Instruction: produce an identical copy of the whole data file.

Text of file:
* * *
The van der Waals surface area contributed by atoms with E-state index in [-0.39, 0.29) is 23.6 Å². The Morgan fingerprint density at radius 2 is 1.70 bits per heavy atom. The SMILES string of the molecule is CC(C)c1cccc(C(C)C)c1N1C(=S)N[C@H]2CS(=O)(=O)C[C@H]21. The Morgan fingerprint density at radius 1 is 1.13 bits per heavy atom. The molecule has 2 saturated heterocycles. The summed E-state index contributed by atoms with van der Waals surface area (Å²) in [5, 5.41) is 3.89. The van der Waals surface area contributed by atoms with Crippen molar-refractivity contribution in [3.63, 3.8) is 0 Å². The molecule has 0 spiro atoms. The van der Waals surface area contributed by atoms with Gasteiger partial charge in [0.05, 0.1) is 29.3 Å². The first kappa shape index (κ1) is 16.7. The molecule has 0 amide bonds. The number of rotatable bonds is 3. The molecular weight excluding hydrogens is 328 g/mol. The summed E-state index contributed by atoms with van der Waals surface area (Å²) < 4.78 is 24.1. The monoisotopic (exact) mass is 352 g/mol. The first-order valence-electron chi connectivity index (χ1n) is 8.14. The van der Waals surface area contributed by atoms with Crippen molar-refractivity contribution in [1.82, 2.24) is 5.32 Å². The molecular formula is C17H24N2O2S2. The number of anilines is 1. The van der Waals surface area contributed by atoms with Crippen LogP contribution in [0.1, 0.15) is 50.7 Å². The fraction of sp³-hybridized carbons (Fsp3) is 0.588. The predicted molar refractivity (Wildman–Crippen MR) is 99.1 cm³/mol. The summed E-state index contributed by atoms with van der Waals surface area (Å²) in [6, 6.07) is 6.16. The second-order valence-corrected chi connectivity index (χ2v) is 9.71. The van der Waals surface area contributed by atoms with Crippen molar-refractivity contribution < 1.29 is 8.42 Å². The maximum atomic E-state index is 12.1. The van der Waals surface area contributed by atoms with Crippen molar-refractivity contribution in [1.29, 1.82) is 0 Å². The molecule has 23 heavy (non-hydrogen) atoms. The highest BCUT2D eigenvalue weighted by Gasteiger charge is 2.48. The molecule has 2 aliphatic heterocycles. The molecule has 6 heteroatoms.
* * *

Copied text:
The van der Waals surface area contributed by atoms with E-state index in [-0.39, 0.29) is 23.6 Å². The Morgan fingerprint density at radius 2 is 1.70 bits per heavy atom. The SMILES string of the molecule is CC(C)c1cccc(C(C)C)c1N1C(=S)N[C@H]2CS(=O)(=O)C[C@H]21. The Morgan fingerprint density at radius 1 is 1.13 bits per heavy atom. The molecule has 2 saturated heterocycles. The summed E-state index contributed by atoms with van der Waals surface area (Å²) in [5, 5.41) is 3.89. The van der Waals surface area contributed by atoms with Crippen molar-refractivity contribution in [3.63, 3.8) is 0 Å². The molecule has 0 spiro atoms. The van der Waals surface area contributed by atoms with Gasteiger partial charge in [0.05, 0.1) is 29.3 Å². The first kappa shape index (κ1) is 16.7. The molecule has 0 amide bonds. The number of rotatable bonds is 3. The molecular weight excluding hydrogens is 328 g/mol. The summed E-state index contributed by atoms with van der Waals surface area (Å²) < 4.78 is 24.1. The monoisotopic (exact) mass is 352 g/mol. The first-order valence-electron chi connectivity index (χ1n) is 8.14. The van der Waals surface area contributed by atoms with Crippen molar-refractivity contribution in [1.82, 2.24) is 5.32 Å². The molecular formula is C17H24N2O2S2. The number of anilines is 1. The van der Waals surface area contributed by atoms with Crippen LogP contribution in [0.1, 0.15) is 50.7 Å². The fraction of sp³-hybridized carbons (Fsp3) is 0.588. The predicted molar refractivity (Wildman–Crippen MR) is 99.1 cm³/mol. The summed E-state index contributed by atoms with van der Waals surface area (Å²) in [6, 6.07) is 6.16. The second-order valence-corrected chi connectivity index (χ2v) is 9.71. The van der Waals surface area contributed by atoms with Crippen molar-refractivity contribution < 1.29 is 8.42 Å². The maximum atomic E-state index is 12.1. The van der Waals surface area contributed by atoms with Crippen molar-refractivity contribution in [1.29, 1.82) is 0 Å². The molecule has 23 heavy (non-hydrogen) atoms. The highest BCUT2D eigenvalue weighted by Gasteiger charge is 2.48. The molecule has 2 aliphatic heterocycles. The molecule has 6 heteroatoms.